In one of our recent reviews of the Big Bash League, we noted that many of the ‘best’ Australians (a term comparable to ‘warmest iceberg’) have now left the competition to play for the national side. Whereas in lesser competitions these gaps would have been unfilled, the fact that the BBL is the least-worst T20 tournament around means that some Galacticos have been recruited, players who are unequivocally sexier, more famous and just plain better than those they’re replacing. Step forward, Alex Hales and Adrian Dmitri Mascarenhas.
On debut for Melbourne Renegades, the Nottinghamshire and England man smashed 89 runs at a strike rate of over 170. His new side finished top of the table and thus should be favourites to win the giant bucket of fried chicken that is awarded as a trophy. Meanwhile, Mascarenhas only scored one run for Melbourne Stars, but he did take two wickets. The Stars have also qualified for the semi-finals. Before this, the Hampshire six-hitting supremo had played a couple of matches for New Zealand’s Wellington, matches in which his contribution was so un-noteworthy that we’re going to move on and laugh at Matt Prior (which is something we never thought we’d say, and something we promise never to do again). Playing for the hopeless Sydney Thunder, Prior’s run of scores are 17, 4, 4 and 7. At least he’s no doubt picked up a nice suntan.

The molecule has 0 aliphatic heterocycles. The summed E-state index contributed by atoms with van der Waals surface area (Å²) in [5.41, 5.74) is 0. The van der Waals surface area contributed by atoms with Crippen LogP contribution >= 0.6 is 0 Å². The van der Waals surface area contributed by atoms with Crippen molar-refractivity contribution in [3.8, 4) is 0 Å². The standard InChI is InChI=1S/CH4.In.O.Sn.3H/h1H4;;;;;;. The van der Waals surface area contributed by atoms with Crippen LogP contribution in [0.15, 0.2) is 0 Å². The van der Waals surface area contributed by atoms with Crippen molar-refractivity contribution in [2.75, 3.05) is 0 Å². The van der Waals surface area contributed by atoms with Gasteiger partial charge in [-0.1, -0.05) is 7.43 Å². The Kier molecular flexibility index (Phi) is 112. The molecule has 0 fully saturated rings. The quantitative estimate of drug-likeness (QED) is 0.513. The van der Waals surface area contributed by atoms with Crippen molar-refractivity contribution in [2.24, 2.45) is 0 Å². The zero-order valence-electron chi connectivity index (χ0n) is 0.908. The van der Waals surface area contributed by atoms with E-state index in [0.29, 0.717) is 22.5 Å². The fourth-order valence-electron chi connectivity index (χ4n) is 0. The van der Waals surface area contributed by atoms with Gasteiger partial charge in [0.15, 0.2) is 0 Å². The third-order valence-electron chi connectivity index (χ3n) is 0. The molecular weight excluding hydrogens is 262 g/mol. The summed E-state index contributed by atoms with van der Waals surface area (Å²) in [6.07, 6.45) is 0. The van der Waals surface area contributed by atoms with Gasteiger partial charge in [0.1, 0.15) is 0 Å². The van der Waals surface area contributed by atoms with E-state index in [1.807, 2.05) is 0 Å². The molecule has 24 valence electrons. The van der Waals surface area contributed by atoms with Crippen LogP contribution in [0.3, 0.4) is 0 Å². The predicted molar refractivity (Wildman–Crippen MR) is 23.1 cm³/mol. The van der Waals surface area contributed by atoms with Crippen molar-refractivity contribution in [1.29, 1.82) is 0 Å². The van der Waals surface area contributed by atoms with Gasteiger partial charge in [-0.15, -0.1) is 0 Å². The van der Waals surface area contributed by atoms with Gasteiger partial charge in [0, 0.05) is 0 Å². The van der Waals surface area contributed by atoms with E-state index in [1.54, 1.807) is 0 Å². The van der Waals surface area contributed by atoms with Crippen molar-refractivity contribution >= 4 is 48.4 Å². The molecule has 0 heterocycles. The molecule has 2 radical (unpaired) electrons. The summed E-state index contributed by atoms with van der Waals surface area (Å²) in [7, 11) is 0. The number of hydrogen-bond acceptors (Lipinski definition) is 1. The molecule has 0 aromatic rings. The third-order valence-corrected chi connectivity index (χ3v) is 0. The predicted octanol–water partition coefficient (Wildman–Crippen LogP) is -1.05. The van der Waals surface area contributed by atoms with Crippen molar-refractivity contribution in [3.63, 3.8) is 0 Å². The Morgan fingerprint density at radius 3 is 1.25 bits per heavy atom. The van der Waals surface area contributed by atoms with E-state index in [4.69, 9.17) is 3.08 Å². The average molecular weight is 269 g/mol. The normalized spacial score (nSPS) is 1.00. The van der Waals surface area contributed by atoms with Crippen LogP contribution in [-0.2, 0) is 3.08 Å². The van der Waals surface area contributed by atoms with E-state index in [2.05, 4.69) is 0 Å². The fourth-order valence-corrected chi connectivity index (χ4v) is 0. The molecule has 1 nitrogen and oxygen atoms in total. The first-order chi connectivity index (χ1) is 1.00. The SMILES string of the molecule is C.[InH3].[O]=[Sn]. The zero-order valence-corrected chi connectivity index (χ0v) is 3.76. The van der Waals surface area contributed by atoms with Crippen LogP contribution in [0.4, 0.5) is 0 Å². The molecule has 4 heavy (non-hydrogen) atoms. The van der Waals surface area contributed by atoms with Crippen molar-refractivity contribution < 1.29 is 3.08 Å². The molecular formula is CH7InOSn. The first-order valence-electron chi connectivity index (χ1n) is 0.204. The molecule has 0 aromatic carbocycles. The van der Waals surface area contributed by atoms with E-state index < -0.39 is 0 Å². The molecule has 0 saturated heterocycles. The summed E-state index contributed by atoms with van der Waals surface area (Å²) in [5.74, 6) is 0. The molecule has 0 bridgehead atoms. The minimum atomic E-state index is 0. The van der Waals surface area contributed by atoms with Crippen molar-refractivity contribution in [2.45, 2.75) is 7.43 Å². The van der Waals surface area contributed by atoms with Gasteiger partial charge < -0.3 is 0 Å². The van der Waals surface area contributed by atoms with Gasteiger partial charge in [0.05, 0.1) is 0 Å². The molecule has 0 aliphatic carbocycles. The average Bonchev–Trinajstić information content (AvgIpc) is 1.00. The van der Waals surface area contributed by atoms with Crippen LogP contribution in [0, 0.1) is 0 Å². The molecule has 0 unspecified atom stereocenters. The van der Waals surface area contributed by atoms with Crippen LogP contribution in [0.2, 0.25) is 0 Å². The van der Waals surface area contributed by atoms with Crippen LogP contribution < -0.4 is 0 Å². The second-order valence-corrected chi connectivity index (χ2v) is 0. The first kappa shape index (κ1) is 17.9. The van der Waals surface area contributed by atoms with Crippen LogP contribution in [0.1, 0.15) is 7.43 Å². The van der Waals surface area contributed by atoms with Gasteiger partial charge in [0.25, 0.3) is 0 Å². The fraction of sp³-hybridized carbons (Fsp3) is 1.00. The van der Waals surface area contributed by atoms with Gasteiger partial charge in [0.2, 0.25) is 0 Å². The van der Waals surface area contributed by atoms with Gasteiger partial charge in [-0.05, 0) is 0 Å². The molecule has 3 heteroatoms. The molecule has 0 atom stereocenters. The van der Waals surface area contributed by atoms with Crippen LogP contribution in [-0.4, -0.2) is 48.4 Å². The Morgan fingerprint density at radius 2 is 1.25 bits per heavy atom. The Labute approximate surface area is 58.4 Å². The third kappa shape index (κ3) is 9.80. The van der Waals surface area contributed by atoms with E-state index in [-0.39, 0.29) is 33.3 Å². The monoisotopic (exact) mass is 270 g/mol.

Another of England’s globetrotters is playing for the other Sydney team – the slightly less hopeless Sixers. We do sometimes question the point of Michael Lumb on this site, and his scores of 34, 20, 61* and 21 are characteristically not bad, just not hugely inspiring. Someone else who can be filed under ‘meh’ is Owais Shah, whose cramped, twitched and juddered his way to 138 runs from eight innings for the Hobart Hurricanes, which to put it another way, is worse than both Glenn Maxwell and Dan Christian. The final Englishman who has been in the BBL – and who previously had been tearing shit up – is Luke Wright. After a brief interlude of playing for England in India, Wright has returned to the Stars and knocked 69 runs from three innings.
Of course, wintering abroad is not just about the Big Bash. Other tournaments do exist, just with fewer endorsements from KFC. For example, Phil Mustard is playing for Auckland in the HRV Cup. His run of scores is remarkable: 0, 14, 97*, 0, 0, 13 and 2, i.e. exactly the kind of form that has made Craig Kieswetter a permanent member of the England team. Before reporting for international duty in India, Chris Woakes had also been playing down under (and to the right a bit). In his last two matches for Wellington, he only took one wicket, but did make a final innings of 55* from 28 balls.
The two lesser lights in New Zealand are Steven Croft and Peter Trego. The former had started superbly for Northern Districts, but his form seems to have dropped off slightly, with only one score in excess of 22 in his last five innings. However, he is the fourth leading run-scorer in the HRV Cup, (top being the legendary Jesse Ryder). The Somerset man however, has been less successful for Central Districts. He has scored just 21 runs in three T20 games (but taking four wickets), and in the first-class competition he averages 36.75 with the bat and 50.66 with the ball.
Last and least, to Zimbabwe. Moeen Ali appears to have gone missing, but Mark Pettini is still plodding away for Mountaineers. In the Pro50 Championship he recently made 85*, whilst his scores in the T20s have been consistent if not spectacular (31, 49 and 24). A place on the 51allout England Ladder seems somewhat unlikely.